A modest epistemology
I am delighted that the organizers of the “Future Visions” Conference chose to include a session on “Complementary Ways Of Knowing.” and I was honored to be part of it. I think that the epistemological issues are not only critical to the science/religion dialogue, but also to the resolution of the postmodern predicament and the general welfare of our culture.
The whole postmodern movement can be viewed as a methodo-logical deconstruction of the rational and scientific epistemology of the Enlightenment. Granted, there is much in postmodern thought that is epistemologically unsound and intellectually irresponsible, but to rail at those excesses is to overlook a great deal of genuinely valuable epistemo-logical work that is going on all across the disciplinary spectrum.
I have in mind, in particular, the work of philosophers such as Hilary Putnam, W. V. Quine, Alistair MacIntyre, Richard Bernstein, Mark Johnson and others, who are exploring the middle ground between naÃ¯ve objectivism and radical relativity. Second, I am thinking also of valuable contributions to the understanding of scientific epistemology coming from historians and philosophers of science, not just the problematic work of Thomas Kuhn, but more recent penetrating analyses of scientific creativity. Third, I also have in mind imaginative research in the Social Sciences, in particular, the work of Social Constructionists, like Kenneth Gergen at Swarthmore, who are exploring the implications of relational ontology and relational epistemology. Fourth, we mustn’t overlook the significant contributions that the feminist critique has to offer. Fifth, I am thinking of the work in neuroscience, in particular Antonio Damascio’s explorations of the constructive role of the emotions in the rational decision-making process. Sixth, I am reminded of the work in psychology on the differentiation of a variety of human intelligences. Seventh, I have in mind the kind of epistemological insights that come to us from Artificial Intelligence, in particular the work of Anne Foerst. And there are numerable other examples I could cite.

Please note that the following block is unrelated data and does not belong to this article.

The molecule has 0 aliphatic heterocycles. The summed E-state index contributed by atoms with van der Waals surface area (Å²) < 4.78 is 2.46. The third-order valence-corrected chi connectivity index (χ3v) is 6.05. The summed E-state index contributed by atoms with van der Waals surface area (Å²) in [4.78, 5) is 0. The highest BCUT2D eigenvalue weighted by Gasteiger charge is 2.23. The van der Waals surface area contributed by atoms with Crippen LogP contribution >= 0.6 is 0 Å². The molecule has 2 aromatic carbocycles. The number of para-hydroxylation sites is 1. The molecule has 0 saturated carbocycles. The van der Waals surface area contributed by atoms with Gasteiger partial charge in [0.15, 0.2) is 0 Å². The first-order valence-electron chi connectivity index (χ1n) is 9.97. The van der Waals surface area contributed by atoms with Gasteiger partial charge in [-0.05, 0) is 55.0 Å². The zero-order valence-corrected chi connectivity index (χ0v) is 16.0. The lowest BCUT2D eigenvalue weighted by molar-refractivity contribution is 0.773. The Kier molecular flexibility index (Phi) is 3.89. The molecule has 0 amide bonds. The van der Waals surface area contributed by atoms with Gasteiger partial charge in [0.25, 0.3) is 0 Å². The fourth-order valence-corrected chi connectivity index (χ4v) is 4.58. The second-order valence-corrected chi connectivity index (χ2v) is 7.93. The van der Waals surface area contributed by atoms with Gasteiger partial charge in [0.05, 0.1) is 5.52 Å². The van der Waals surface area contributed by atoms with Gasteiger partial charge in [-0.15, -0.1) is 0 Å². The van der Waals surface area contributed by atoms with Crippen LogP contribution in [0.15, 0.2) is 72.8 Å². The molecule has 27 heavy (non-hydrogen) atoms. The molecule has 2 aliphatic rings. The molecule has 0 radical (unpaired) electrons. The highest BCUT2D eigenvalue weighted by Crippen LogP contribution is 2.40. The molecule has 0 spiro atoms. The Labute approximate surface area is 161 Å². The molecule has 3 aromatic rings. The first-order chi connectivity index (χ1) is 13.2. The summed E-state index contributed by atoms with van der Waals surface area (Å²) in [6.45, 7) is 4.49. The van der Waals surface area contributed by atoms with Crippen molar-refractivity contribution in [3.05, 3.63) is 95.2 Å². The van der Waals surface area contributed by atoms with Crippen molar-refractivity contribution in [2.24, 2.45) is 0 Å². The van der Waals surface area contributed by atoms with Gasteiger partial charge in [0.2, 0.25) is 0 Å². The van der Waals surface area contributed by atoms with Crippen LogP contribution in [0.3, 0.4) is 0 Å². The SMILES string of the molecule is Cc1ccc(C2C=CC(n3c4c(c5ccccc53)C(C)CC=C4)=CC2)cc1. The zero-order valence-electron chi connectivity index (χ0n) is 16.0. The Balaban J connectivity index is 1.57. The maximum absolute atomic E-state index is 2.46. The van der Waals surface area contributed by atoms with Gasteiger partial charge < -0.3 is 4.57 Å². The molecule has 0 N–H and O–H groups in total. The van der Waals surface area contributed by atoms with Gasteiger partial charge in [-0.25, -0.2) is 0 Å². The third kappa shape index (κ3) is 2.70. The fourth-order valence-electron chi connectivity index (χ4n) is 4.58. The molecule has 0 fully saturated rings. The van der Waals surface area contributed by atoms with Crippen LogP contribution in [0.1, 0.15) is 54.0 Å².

Granted there are some in our culture who pick up these developments in epistemology and use them to discredit and demonize science and technology. But, when the scientific community over reacts to these extreme views and engages in epistemological polemic, I fear that we lose the opportunity to engage in constructive epistemological dialogue across disciplines.
For instance, a few years ago The Academy of Science in New York held a conference attended by 300 scientists that attacked the epistemological extremists who espouse radical relativity. They attacked left-wing academics in the social sciences and New Age odd-balls, claiming that they are triggering a whole scale rebellion against reason in our culture and threatening the rational foundations of democratic society.
The engagement of the scientific community in such polemicmerely accentuates the epistemological extremes of objectivism and relativism and we lose sight of the constructive work going on in the vast middle ground. I have in mind the hoax that Alan Sokal pulled off a couple of years ago. Sokol, a physicist at New York University, wrote a parody of postmodern epistemology that he managed to get published in an academic journal called Social Text. The purpose of his hoax, he declared, was to reveal the fraudulence of much postmodern thought. Sokol also co-authored a book entitled, Fashionable Nonsense, which makes a philosophical case against postmodern relativism: The notion that physical reality is nothing but a social construct and that science is just another meta-narrative that merely expresses the dominant ideology of its culture.